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TPG reader Hillary sent me a message on Facebook to ask about airline fees:

“Which airlines nickel-and-dime you the most on fees? I vote United, but I’d like to hear your take.”

Airline fees have skyrocketed over the past few years, ranging from relatively mundane charges like baggage fees to truly ridiculous add-ons like the fee just to sign up for the Qantas Frequent Flyer program. These fees have become a significant revenue stream for airlines, and while you’ll occasionally see them dropped (like Delta’s phone booking fee), I don’t think they’re likely to go away in general. Still, some carriers gouge passengers more than others, and I’m always happy to shame the worst offenders.

Hillary’s question singles out United, but other than a brutal award cancellation fee of $200 per ticket, the airline’s fees are generally in line with those of other major carriers. As you can see in this useful chart of airline fees, most of the charges United imposes have become pretty standard in the industry, so I wouldn’t characterize the airline as being a nickel-and-dime operation.

I think the most irritating and unexpected fees tend to come from low-cost carriers like Allegiant, Frontier and others both domestically and abroad. Long-time readers will know that I have no love for Ryanair, but Spirit Airlines gets my vote as being the worst — and based on this year’s report from the American Customer Satisfaction Index, that’s a popular opinion. Spirit is like the Domino’s Pizza of airlines, reveling in its terribleness and trying its best to make bad service seem charming. Unfortunately, there’s no charm in getting slapped with a $100 fee for a carry-on bag at the gate.

On the bright side, while most airlines are profiting enormously from these extra charges, some have made hay out of not charging fees. Southwest famously doesn’t charge passengers for the first two checked bags, and doesn’t impose fees for changes or cancellations (including awards). Other airlines have kept fees off the table in select situations, like American’s policy of allowing free award changes so long as the origin and destination remain the same.

Not all
When it comes to avoiding airline fees, Southwest is king.

There are plenty of strategies you can use to avoid fees or at least minimize their impact. For starters, several popular rewards credit cards offer annual airline credits, which you can use to cover fees (or airfare in some cases). Many airlines also waive fees for passengers with elite status, and there are plenty of shortcuts to earning those benefits that can help you save money.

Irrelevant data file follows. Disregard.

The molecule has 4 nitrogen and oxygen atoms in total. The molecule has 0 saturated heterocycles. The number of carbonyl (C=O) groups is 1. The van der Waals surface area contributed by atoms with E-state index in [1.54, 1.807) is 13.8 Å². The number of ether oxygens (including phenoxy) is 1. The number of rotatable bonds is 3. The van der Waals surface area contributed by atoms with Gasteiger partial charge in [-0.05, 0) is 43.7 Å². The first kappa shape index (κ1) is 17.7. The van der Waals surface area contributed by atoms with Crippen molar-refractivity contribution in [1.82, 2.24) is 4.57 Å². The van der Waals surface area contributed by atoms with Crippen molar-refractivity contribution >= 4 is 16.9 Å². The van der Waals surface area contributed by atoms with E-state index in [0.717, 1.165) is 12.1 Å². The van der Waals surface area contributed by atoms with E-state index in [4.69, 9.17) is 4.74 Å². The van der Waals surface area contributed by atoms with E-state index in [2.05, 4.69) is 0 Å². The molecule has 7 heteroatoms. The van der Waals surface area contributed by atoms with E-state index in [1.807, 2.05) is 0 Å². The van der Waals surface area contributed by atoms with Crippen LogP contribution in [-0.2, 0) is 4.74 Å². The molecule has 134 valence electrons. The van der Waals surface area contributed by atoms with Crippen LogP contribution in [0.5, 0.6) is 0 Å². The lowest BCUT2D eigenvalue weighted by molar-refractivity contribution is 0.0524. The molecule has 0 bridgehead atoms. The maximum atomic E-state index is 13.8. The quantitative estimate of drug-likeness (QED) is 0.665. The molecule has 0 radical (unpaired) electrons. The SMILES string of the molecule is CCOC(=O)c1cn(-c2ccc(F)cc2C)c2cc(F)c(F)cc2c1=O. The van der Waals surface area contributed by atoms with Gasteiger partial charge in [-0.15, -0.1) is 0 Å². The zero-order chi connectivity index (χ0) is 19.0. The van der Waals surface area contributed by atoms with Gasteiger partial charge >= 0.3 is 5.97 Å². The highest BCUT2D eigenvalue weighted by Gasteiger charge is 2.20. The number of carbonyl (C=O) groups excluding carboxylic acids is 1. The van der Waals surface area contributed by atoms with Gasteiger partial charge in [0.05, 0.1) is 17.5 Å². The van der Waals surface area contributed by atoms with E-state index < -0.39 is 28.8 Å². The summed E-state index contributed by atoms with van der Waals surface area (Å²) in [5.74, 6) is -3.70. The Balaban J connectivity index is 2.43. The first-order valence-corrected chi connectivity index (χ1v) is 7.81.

In general, the best strategy for avoiding airline fees is to know the rules for each carrier. Even Spirit offers pretty good deals if you’re willing to pack light, sit where you’re told and print your boarding pass ahead of time. I think fees hurt more when you don’t expect them, so before you try out an unfamiliar airline, make sure you know what you’re getting into.

For more info on avoiding airline fees, check out these posts:

If you have any other questions, please tweet me @thepointsguy, message me on Facebook or send me an email at

Citi Prestige® Card

While Citi announced some negative changes to this card back in July — including a lower sign-up bonus, the elimination of Admirals Club access and the end of the free rounds of golf benefit — one of its most valuable perks still remains, which is the 4th Night Free perk.  This benefit alone can save you thousands of dollars a year if you use it to its full advantage.

Read more:

Apply Now
More Things to Know
  • $250 Air Travel Credit each year, and receive a statement credit, up to $100 every 5 years, as reimbursement for your application fee for Global Entry or TSA Pre √®
  • 4th night hotel benefit for any hotel stay at hotels booked through the Citi Prestige® Concierge
  • Earn 40,000 bonus points after $4,000 in purchases made with your card in the first 3 months the account is open.
  • Points are redeemable for a $532 flight on any airline or $400 in gift cards.
  • Transfer points to a variety of travel loyalty programs from airlines to hotels.
  • Earn 3x points on Air Travel and Hotels
  • Earn 2x points on Dining at Restaurants and Entertainment
  • 1 ThankYou® Point per $1 spent on other purchases
Intro APR on Purchases
Regular APR
15.74%* (Variable)
Annual Fee
Balance Transfer Fee
Recommended Credit
Excellent Credit

Editorial Disclaimer: Opinions expressed here are author’s alone, not those of any bank, credit card issuer, airlines or hotel chain, and have not been reviewed, approved or otherwise endorsed by any of these entities.

Disclaimer: The responses below are not provided or commissioned by the bank advertiser. Responses have not been reviewed, approved or otherwise endorsed by the bank advertiser. It is not the bank advertiser’s responsibility to ensure all posts and/or questions are answered.